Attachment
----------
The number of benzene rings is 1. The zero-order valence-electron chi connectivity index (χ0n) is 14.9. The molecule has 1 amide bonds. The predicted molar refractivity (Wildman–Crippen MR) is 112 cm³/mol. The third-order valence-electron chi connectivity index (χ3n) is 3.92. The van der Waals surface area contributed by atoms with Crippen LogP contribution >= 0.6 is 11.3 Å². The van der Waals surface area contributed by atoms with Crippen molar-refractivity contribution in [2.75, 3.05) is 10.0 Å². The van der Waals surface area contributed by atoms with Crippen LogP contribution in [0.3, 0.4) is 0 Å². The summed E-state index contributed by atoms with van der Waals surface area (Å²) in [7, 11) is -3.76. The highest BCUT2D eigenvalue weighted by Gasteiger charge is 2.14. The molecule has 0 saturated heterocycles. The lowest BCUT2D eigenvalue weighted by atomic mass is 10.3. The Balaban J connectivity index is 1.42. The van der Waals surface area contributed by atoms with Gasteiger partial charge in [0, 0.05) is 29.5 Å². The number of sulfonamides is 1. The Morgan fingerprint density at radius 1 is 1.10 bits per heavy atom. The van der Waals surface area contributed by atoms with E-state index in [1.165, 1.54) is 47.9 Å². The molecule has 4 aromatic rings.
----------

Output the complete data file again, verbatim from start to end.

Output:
The number of benzene rings is 1. The zero-order valence-electron chi connectivity index (χ0n) is 14.9. The molecule has 1 amide bonds. The predicted molar refractivity (Wildman–Crippen MR) is 112 cm³/mol. The third-order valence-electron chi connectivity index (χ3n) is 3.92. The van der Waals surface area contributed by atoms with Crippen LogP contribution >= 0.6 is 11.3 Å². The van der Waals surface area contributed by atoms with Crippen molar-refractivity contribution in [2.75, 3.05) is 10.0 Å². The van der Waals surface area contributed by atoms with Crippen LogP contribution in [0.3, 0.4) is 0 Å². The summed E-state index contributed by atoms with van der Waals surface area (Å²) in [7, 11) is -3.76. The highest BCUT2D eigenvalue weighted by Gasteiger charge is 2.14. The molecule has 0 saturated heterocycles. The lowest BCUT2D eigenvalue weighted by atomic mass is 10.3. The Balaban J connectivity index is 1.42. The van der Waals surface area contributed by atoms with Gasteiger partial charge in [0, 0.05) is 29.5 Å². The number of sulfonamides is 1. The Morgan fingerprint density at radius 1 is 1.10 bits per heavy atom. The van der Waals surface area contributed by atoms with E-state index in [1.165, 1.54) is 47.9 Å². The molecule has 4 aromatic rings.